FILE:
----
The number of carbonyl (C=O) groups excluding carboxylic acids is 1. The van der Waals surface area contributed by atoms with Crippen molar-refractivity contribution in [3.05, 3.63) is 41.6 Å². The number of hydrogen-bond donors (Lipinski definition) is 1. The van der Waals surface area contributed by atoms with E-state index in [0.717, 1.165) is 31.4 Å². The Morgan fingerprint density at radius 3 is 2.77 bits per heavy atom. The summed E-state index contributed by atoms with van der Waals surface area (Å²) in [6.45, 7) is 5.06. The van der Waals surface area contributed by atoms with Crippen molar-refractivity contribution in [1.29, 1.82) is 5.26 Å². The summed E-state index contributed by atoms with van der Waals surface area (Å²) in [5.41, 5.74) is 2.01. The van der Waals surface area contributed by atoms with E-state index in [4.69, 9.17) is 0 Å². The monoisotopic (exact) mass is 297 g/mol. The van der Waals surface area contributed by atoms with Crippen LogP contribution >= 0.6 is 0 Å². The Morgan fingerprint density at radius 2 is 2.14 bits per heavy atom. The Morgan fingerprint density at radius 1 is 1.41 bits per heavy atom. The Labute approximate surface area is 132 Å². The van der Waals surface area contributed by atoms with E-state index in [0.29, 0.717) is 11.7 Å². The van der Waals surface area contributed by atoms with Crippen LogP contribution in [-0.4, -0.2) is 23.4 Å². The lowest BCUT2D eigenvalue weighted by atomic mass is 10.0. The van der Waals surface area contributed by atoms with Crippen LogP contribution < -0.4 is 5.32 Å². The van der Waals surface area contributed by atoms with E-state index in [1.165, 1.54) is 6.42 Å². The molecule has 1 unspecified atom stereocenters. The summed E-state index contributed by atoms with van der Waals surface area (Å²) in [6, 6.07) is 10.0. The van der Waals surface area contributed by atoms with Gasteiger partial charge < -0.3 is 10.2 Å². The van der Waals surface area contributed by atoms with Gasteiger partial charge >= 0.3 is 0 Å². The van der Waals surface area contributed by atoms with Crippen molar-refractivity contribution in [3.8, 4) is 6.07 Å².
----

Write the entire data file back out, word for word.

The number of carbonyl (C=O) groups excluding carboxylic acids is 1. The van der Waals surface area contributed by atoms with Crippen molar-refractivity contribution in [3.05, 3.63) is 41.6 Å². The number of hydrogen-bond donors (Lipinski definition) is 1. The van der Waals surface area contributed by atoms with E-state index in [0.717, 1.165) is 31.4 Å². The Morgan fingerprint density at radius 3 is 2.77 bits per heavy atom. The summed E-state index contributed by atoms with van der Waals surface area (Å²) in [6.45, 7) is 5.06. The van der Waals surface area contributed by atoms with Crippen molar-refractivity contribution in [1.29, 1.82) is 5.26 Å². The summed E-state index contributed by atoms with van der Waals surface area (Å²) in [5.41, 5.74) is 2.01. The van der Waals surface area contributed by atoms with E-state index in [4.69, 9.17) is 0 Å². The monoisotopic (exact) mass is 297 g/mol. The van der Waals surface area contributed by atoms with Crippen LogP contribution >= 0.6 is 0 Å². The Morgan fingerprint density at radius 2 is 2.14 bits per heavy atom. The Morgan fingerprint density at radius 1 is 1.41 bits per heavy atom. The Labute approximate surface area is 132 Å². The van der Waals surface area contributed by atoms with E-state index in [0.29, 0.717) is 11.7 Å². The van der Waals surface area contributed by atoms with Crippen LogP contribution in [-0.4, -0.2) is 23.4 Å². The lowest BCUT2D eigenvalue weighted by atomic mass is 10.0. The van der Waals surface area contributed by atoms with Crippen LogP contribution < -0.4 is 5.32 Å². The van der Waals surface area contributed by atoms with E-state index in [1.165, 1.54) is 6.42 Å². The molecule has 1 unspecified atom stereocenters. The summed E-state index contributed by atoms with van der Waals surface area (Å²) in [6, 6.07) is 10.0. The van der Waals surface area contributed by atoms with Gasteiger partial charge < -0.3 is 10.2 Å². The van der Waals surface area contributed by atoms with Gasteiger partial charge >= 0.3 is 0 Å². The van der Waals surface area contributed by atoms with Crippen molar-refractivity contribution in [3.8, 4) is 6.07 Å².